Although I’m not prepared to put as much thought into this post as would be required to answer such a question, I am ready to put down a few thoughts on the subject. I’m sure at some point I will add on to these and hopefully eventually come up with an answer, albeit a subjective one, to my own question. Perhaps this can be viewed as an installment series or some similarly lofty sounding endeavor.
To me, dogs are pets. What constitutes living a good quality life as a pet is interpreted differently by individual owners. For me, it means living in the house as part of the family, and receiving daily personal care, exercise, discipline, affection, and good food. I can however, understand how another owner, for example someone who keeps a dog to protect his sheep from predation, might specifically want his dog to live primarily outdoors. So long as adequate shelter is provided in conjunction with meeting the personal needs of the dog I mentioned previously, I can agree that this is good quality life for a pet, even though it’s different from my personal choice. Similarly, I can imagine other variations outside my individual choices where the dog is ultimately treated as a member of the family and as such, I would agree that the dog has a good quality of life.
There are some practices though that fall so far outside my comfort level, I view them not just as different but as cruelty. In a broad sense, that would include any dog who is not treated as a member of the family. Specifically, a dog who spends most of his day to day life unattended in a cage or kennel, on a chain or roaming the streets. Keeping the area of confinement clean, while a good practice, does not make up for the dog’s social deprivation. Nor does putting out a bowl of food for a dog allowed to roam the neighborhood – again, good practice to feed a dog regularly but that doesn’t make the dog a family pet to my mind.
This is not strictly a numbers issue for me. I can envision a family with plentiful resources being able to provide a good quality of life for a large number of pets just as I know that an owner of a single dog can be neglectful. Put another way, where numbers come in is anytime there is neglect. If a family is neglecting some or all of their dogs, there is a problem. If a breeder is neglecting some or all of his stock or pups, it doesn’t matter to me if that breeder produces 2 litters a year or 2 litters every 10 years – there is a problem.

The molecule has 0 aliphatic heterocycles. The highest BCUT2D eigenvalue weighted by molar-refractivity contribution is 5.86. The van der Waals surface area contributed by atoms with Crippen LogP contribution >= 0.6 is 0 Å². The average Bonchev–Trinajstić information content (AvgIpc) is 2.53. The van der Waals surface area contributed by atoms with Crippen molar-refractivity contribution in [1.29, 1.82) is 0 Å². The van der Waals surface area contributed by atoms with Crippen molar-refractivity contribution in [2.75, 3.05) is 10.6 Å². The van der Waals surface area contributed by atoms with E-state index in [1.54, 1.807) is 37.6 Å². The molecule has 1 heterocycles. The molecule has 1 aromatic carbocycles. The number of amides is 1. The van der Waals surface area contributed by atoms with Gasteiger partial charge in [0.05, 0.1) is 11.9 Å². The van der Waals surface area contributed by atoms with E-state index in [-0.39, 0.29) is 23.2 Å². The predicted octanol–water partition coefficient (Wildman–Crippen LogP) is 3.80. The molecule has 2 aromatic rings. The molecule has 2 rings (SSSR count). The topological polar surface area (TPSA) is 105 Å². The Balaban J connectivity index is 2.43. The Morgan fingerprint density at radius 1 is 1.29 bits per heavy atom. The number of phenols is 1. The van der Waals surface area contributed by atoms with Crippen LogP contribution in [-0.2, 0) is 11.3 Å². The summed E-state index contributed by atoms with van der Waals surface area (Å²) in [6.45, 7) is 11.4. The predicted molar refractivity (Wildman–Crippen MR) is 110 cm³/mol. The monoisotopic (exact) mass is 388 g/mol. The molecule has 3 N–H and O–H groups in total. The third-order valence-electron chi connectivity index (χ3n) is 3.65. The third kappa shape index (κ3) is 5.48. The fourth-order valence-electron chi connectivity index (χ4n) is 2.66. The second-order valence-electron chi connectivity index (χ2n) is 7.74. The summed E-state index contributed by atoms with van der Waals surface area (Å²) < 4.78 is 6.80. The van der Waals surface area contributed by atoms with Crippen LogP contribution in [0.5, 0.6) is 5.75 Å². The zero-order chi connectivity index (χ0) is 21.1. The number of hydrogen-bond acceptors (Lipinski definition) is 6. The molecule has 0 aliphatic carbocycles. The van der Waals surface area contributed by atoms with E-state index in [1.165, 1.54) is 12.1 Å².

What I think would be helpful:
Educate the public about responsible breeding and buying including the importance of having a personal relationship with the breeder and the benefits of getting a shelter dog.
Encourage more responsible breeding. The demand for responsibly bred dogs far exceeds the supply. This is the main reason people I know have turned to pet stores – they couldn’t find the pet they wanted in a shelter and/or were turned down by rescue and/or didn’t want to be placed on a lengthy waiting list with a responsible breeder with no guarantee of getting a pup ever. My vision is to increase the supply of responsibly bred pups while promoting the benefits of adopting shelter dogs. If we could convince the public that these are the two best ways to obtain pets, we could reduce (eventually eliminate?) the demand for pet store pups. It’s not like it’s a hard sell: going to a shelter saves a dog’s life in many cases and buying from a responsible breeder means having a personal relationship with someone who cares about what happens to their pups enough to screen buyers and provide support for the life of the dog.